-- "Surely, the benefit of conducting casting in-house is that we can take on extremely difficult requests. At a different company, it would probably be impossible to make such requests. First of all, we can pursue such challenges without regard for cost. Since we have the capacity to test whether or not we can accomplish various things, we can take up even higher-level challenges."

The Okajima Plant has recently introduced 3D printers. Thanks to this change, the production of prototypes, which took two or three months until now, can be completed in one or two weeks. It is expected that this will contribute considerably to shortening the product development cycle and achieving functional improvements.

Building a Foundry in Thailand

Upon entering the 2000s, the demand for engines rose rapidly. Unable to supply the required engines through the Okajima Plant alone, Kubota needed to construct a new foundry.

-- "Deciding that Kubota's next new plant should be built overseas rather than in Japan, Kubota chose to build a foundry in Siam, Thailand. I worked in Thailand from 2010 to 2016 as a manager for that plant."


Kubota founded Siam Kubota Metal Technology Co., Ltd. in Siam, Thailand (SKMT, for short) in 2010. Kubota's first task was to develop our human resources. Prior to conducting operations at SMKT, we initially hired ten workers locally and carried out training at the Okajima Plant.

-- "We started by assembling together and training young people who just graduated high school in Thailand. We began by teaching them to observe regulations, rules and everyday manners."

Nevertheless, when initially launching operations, it was very difficult to ensure that staff carried out work in a stable manner.

With ten years passing since that time, the quality of casting at SKMT has now improved thanks to the training and dedicated hard work undertaken by Kubota staff with a respect for the differences in culture and lifestyle. Productivity has also risen, allowing for production surpassing the 30,000 tons manufactured annually at the Okajima Plant.

-- "Recently, we have conducted measures such as providing regular training at the Okajima Plant to five workers, so as to transfer Japanese manufacturing expertise. SKMT's production volumes have risen and it has undertaken a larger role. It has become increasingly capable of handling casting products in difficult shapes beyond simple crankcases, and the capabilities of the plan could now be said to be at a similar level as the Okajima Plant, for the most part."

Crankcases and cylinder heads are parts that cannot be made quickly anywhere. Their production requires considerable knowhow and technical expertise.

Without the capacity to manufacture these items in-house, it would not be possible to develop new engines or to endure fluctuations in production volumes.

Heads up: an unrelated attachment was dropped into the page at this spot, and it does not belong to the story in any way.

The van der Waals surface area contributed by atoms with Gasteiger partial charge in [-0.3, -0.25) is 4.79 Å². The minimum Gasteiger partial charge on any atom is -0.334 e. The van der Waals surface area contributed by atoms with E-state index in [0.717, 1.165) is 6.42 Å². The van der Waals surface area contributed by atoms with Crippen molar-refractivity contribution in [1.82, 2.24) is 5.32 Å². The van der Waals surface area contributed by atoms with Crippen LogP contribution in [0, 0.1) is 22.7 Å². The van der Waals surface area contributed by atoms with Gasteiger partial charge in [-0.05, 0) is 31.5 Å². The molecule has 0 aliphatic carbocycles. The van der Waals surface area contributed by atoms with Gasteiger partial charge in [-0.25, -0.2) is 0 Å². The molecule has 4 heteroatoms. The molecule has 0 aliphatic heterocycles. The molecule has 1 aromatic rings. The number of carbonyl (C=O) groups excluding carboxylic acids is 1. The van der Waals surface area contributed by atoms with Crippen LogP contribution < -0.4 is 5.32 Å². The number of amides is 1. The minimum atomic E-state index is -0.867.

The diligent, hard work of skilled craftspeople at the Okajima Plant spanning 100 years has now blossomed in Thailand. These efforts not only doubled production output, they also yielded considerable value beyond that.

The Future of Kubota's Casting Technology

Renovations to New Casting Lines

The Okajima Plant's ES (airflow press molding) line began operating in 1997, meaning 25 years have already passed since that time.

-- "We replace production lines with new ones about every 25 years. Although core generation and finishing processes will not change, melting furnaces and cast parts will be replaced."

We plan to operate the new casting line to handle mass production starting in FY2024. For the melting of casting materials, we will upgrade from one cupola furnace to four electric furnaces. With a firm eye on carbon neutrality measures, we will promote decarbonization through the conversion to electric furnaces from a cupola furnace emitting considerable volumes of carbon dioxide (CO2) during combustion. Additionally, we are forecasting a casting production capacity of 36,000 tons annually, a 20% rise in comparison to current levels.

Initiative to Produce Large Engines

Although the greatest strength of Kubota's engines is said to be the high output produced by their compact size, we also developed large-displacement industrial diesel engines within the 200-Plant known as the casting workshop, where junior employees can learn about traditional casting techniques.

Here, through practical work, they learn for themselves skills such as the process of producing casting molds and foundry cores, factors such as temperature and timing for pouring, and other fundamental casting skills.

It's not only for the line workers — finishing and maintenance staff also take part in practical training here so that they can take Japan's national casting certification test. (The casting workshop at the Okajima Plant is an accredited test center for Osaka Prefecture, and the foremen and supervisors are qualified members of the certification committee. People from other companies also visit the workshop to take the test.)


"Even if someone is assigned to a fixed post, by studying here, they can see the line as a whole and, based on a different perspective, reconsider what kind of role is served by their position. It may also become possible to move to another post, and most of all, casting itself will become more interesting."

“Casting Itself Becomes More Interesting”
Although the phrase "becomes more interesting" may sound like a rather trivial expression, it may describe one of the motives behind the innovations of Kubota's casting technology.

As long as we pursue and further explore the field of casting, within which many things remain unknown, and as we continue to carry out interesting initiatives, we will surely achieve the further evolution of Kubota's for another 100 years.